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Ketogenic, hypocaloric diet improves nonalcoholic steatohepatitis

  • Belopolsky, Yuliya1
  • Khan, Mohammad Q.2
  • Sonnenberg, Amnon3
  • Davidson, David J.4
  • Fimmel, Claus J.2
  • 1 Division of Internal Medicine, NorthShore University HealthSystem, USA , (United States)
  • 2 Division of Gastroenterology, NorthShore University HealthSystem, USA , (United States)
  • 3 Portland VA Medical Center and Oregon Health & Science University, USA , (United States)
  • 4 Division of Cardiology, NorthShore University HealthSystem, USA , (United States)
Published Article
Journal of Translational Internal Medicine
Publication Date
May 09, 2020
DOI: 10.2478/jtim-2020-0005
De Gruyter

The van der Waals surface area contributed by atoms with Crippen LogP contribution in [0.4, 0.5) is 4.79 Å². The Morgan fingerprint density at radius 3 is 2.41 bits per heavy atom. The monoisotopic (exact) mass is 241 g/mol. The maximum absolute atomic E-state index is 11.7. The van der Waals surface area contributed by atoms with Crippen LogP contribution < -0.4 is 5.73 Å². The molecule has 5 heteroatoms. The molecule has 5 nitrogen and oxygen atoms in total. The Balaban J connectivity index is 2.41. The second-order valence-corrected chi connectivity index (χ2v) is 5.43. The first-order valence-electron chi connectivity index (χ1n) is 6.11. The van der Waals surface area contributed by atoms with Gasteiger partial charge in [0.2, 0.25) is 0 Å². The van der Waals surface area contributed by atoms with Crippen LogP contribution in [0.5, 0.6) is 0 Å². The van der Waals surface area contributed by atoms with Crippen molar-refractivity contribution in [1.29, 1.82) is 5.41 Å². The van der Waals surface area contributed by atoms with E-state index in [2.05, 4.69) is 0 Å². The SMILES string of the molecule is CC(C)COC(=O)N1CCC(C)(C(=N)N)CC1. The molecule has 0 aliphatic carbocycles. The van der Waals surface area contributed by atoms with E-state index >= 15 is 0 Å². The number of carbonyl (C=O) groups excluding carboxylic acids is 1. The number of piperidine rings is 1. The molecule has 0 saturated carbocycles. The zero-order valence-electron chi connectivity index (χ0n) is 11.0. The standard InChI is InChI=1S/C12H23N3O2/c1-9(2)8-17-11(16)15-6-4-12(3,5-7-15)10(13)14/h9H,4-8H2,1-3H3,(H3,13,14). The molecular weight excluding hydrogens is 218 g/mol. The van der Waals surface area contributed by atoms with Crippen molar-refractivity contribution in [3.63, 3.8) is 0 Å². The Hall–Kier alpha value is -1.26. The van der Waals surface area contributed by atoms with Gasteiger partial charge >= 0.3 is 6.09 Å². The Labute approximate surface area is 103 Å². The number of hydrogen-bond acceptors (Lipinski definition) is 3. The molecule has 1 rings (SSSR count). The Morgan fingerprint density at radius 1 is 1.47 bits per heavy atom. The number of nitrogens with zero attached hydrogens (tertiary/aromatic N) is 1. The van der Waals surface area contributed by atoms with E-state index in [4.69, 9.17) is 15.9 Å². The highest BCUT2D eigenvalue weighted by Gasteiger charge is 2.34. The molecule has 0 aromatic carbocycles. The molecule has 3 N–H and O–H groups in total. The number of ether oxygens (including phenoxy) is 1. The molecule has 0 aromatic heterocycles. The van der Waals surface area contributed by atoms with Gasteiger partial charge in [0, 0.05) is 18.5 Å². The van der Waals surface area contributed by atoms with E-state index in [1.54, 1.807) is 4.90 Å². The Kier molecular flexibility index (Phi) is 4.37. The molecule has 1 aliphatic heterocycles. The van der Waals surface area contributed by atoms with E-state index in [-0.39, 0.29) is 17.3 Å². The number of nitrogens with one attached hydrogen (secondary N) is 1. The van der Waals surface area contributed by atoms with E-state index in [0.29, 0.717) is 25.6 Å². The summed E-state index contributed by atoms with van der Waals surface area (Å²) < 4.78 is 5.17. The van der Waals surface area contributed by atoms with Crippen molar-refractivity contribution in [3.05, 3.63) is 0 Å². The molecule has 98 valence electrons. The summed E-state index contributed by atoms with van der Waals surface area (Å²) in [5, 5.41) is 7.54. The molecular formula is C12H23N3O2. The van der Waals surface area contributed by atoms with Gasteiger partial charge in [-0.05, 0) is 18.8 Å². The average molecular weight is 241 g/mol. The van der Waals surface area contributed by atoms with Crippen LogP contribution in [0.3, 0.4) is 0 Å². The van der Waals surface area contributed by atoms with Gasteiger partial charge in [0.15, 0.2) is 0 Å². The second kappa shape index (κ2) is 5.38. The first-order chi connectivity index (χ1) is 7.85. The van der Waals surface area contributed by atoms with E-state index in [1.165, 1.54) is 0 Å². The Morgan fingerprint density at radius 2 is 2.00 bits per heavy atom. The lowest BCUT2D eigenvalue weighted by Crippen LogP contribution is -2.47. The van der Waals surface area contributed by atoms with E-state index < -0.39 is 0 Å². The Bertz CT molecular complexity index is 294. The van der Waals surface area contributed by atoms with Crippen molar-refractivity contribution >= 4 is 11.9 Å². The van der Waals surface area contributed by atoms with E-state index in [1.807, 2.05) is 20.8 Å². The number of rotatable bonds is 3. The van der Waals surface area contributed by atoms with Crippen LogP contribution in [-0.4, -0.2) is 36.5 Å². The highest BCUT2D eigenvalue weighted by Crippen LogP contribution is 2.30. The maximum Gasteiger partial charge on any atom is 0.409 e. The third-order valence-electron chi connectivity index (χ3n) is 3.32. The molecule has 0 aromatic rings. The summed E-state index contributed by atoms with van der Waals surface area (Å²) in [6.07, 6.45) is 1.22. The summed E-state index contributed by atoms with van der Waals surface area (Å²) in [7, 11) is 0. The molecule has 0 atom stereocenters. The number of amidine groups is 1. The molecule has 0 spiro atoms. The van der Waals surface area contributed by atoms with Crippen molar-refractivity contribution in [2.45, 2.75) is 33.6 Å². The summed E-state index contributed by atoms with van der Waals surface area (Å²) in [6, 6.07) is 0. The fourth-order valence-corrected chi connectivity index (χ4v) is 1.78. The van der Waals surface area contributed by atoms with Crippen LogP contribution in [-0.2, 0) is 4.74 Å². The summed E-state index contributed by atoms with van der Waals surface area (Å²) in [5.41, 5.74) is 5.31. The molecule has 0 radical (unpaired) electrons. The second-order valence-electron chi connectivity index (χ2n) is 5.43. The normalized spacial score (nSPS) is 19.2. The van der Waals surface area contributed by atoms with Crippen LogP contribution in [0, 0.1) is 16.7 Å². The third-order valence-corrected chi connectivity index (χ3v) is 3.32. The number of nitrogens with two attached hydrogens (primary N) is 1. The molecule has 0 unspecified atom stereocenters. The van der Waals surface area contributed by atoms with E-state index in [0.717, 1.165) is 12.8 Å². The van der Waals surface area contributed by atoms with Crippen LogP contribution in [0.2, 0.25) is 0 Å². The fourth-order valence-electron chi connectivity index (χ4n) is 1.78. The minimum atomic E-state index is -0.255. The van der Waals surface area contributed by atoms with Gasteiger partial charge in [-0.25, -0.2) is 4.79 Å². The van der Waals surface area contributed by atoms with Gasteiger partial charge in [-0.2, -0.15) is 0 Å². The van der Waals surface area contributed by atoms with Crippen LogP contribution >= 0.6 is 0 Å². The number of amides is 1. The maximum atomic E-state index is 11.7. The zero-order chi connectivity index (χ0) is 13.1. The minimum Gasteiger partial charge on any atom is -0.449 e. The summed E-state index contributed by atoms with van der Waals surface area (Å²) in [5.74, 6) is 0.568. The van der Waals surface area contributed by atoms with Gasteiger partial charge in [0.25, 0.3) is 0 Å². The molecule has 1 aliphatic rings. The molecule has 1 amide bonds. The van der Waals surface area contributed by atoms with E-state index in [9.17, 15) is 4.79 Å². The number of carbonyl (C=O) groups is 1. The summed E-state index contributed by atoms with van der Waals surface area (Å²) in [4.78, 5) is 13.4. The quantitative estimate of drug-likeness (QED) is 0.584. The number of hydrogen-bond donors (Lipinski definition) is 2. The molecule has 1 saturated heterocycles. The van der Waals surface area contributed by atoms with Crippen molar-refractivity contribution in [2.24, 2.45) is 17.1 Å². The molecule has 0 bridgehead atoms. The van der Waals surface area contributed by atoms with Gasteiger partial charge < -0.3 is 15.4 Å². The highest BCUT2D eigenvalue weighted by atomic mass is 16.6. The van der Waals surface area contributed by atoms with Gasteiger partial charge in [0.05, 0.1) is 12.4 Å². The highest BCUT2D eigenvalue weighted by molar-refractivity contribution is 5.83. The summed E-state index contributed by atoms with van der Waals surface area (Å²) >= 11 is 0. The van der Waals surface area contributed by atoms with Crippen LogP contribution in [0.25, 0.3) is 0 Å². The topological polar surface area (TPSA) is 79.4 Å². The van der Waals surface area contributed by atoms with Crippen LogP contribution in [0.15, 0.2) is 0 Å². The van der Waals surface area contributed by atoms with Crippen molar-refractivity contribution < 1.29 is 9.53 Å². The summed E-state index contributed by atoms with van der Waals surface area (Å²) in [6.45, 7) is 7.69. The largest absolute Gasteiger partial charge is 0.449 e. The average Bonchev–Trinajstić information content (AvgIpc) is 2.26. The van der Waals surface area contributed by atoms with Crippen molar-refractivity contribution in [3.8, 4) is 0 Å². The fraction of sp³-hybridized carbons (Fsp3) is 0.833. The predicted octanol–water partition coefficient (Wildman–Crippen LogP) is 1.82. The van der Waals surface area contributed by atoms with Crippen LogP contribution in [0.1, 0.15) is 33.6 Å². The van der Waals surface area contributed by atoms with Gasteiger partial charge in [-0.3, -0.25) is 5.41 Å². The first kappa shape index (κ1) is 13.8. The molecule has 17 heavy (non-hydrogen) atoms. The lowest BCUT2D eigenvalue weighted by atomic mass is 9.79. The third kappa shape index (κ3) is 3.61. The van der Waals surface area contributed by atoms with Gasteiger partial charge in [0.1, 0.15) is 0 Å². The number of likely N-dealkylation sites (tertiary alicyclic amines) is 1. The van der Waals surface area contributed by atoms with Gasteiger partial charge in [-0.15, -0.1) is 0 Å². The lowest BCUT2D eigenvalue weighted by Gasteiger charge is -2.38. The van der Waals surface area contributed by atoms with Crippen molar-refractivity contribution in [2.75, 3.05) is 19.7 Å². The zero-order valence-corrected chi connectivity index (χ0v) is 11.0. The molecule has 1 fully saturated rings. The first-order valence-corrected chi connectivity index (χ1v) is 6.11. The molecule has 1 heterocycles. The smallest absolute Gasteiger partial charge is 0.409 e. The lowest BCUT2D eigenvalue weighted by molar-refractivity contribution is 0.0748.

Background and objectives Nonalcoholic steatohepatitis (NASH) is strongly associated with obesity. A weight loss of ≥10% is necessary to improve NASH severity, but this goal has rarely been achieved in published studies using different diet protocols. The effect of a ketogenic, hypocaloric, commercial diet (“Ideal Protein,” IP) on body weight, metabolic markers, and liver tests in a group of NASH patients is evaluated in this study. Daily calorie intake was tailored to achieve a weight loss of ≥10%. Methods We analyzed 38 patients with NASH who were placed on the IP diet between 2014 and 2018 and compared their outcomes with 6 control patients who declined the diet. All patients were evaluated by a trained health coach in weekly intervals throughout the study period. Clinical and laboratory data obtained before and at 6.5 months after intervention were compared using paired t-testing. Results The patients on the IP diet experienced a significant weight reduction (217 ± 8 lb vs. 194 ± 7 lb; mean ± S.E.M.), corresponding to an average weight loss of 9.7% ± 1.6%. Significant changes in systolic blood pressure (133 ± 3 mmHg vs. 123 ± 3 mmHg), triglycerides (200 ± 21 mmol/L vs. 132 ± 11 mmol/L), hemoglobin A1c (6.71% ± 0.29% vs. 5.74% ± 0.19%), SGPT (97.3 ± 11.1 IU/L vs. 44.2 ± 5.9 IU/L), SGOT (82.4 ± 10.5 IU/L vs. 32.8 ± 5.2 IU/L), and Fib-4 scores (2.25 ± 0.23 vs. 1.40 ± 0.13) were also observed (P<0.05 in all cases). In the IP group, 50.5% of patients lost ≥10% body weight. In contrast, no significant changes were observed in the control group. The IP diet was well tolerated, and no safety signals were noticed. Conclusions A ketogenic, hypocaloric resulted in striking weight loss and significant improvements in metabolic parameters and liver tests, suggesting that this approach carries promise for the dietary management of patients with NASH.

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